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3 years on 
Impact of Brexit on divorce

Yesterday (31st January 2023) marked the 3-year anniversary of the United Kingdom’s withdrawal from the European Union.  How has the law relating to divorce been impacted?

When the UK was a member of the European Union there were clear rules governing the jurisdiction of the member states regarding divorce.  The UK as a whole was one member state therefore the jurisdiction of the UK was be governed by those rules and only when the UK had jurisdiction would it then fall to determine which part of the UK would hear the case.  Now the rules are different.

Scotland and England have different rules to be applied when determining if you can raise a divorce action in that country.

In Scotland either you or your spouse must:

  • Be domiciled in Scotland or

  • Be habitually resident in Scotland for a period of one year prior to the date the action is raised.

Accordingly, if you are a citizen of a member state of the EU but have been living in Scotland for a year and you consider it to be your permanent place of residence then you can apply for a divorce in a Sheriff Court in Scotland.

However, if both you and your spouse got married in Scotland but then moved abroad to live as a married couple and following separation neither of you return to live in Scotland and you are not domiciled here then you cannot seek divorce here.

One other issue you will need to consider if you wish to apply for a divorce in Scotland but you or your spouse reside in another country is recognition of your divorce decree abroad.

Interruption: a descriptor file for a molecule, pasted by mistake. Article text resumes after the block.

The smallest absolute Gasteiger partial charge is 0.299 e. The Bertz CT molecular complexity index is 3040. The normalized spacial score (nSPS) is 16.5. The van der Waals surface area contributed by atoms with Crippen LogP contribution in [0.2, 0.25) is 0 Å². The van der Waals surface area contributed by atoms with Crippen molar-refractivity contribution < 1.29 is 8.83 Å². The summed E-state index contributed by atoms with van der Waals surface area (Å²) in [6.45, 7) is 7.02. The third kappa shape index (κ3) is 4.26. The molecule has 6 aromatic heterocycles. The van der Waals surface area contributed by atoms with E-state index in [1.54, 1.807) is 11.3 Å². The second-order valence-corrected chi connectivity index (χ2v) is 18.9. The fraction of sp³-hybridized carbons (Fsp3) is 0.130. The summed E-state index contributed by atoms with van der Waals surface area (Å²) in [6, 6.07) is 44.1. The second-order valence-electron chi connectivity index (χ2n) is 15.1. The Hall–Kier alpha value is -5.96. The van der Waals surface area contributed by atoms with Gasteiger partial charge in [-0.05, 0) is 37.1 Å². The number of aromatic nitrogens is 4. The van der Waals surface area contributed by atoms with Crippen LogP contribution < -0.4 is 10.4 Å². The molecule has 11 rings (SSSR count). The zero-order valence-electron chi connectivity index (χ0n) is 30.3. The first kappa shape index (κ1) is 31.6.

Some countries do not automatically recognise a decree of divorce obtained in Scotland.  Only 12 EU member states will automatically recognise a divorce decree granted by a Scottish court (Cyprus, Czech Republic, Denmark, Estonia, Finland, Italy, Luxembourg, Netherlands, Poland, Portugal, Slovakia, Sweden).  Other EU member states have their own national rules, and you will need to consult a lawyer in that country for advice.

Scotland will recognise a foreign decree of divorce if it has been granted in proceedings which make it effective under the law in the country in which it was granted and one of the spouses was domiciled or habitually resident in that country at the date the action was raised.

If you are considering getting divorced in Scotland and have concerns about whether that is possible and if the decree will be recognised abroad you should seek legal advice at the earliest opportunity.

As always, the purpose of this blog is to provide an overview of the options available in Scotland and should not be relied upon as legal advice.  You should always obtain specialist legal advice about your own circumstances.  Please call 0131 5818 652 or email info@macbeathlaw.co.uk to arrange an appointment. 

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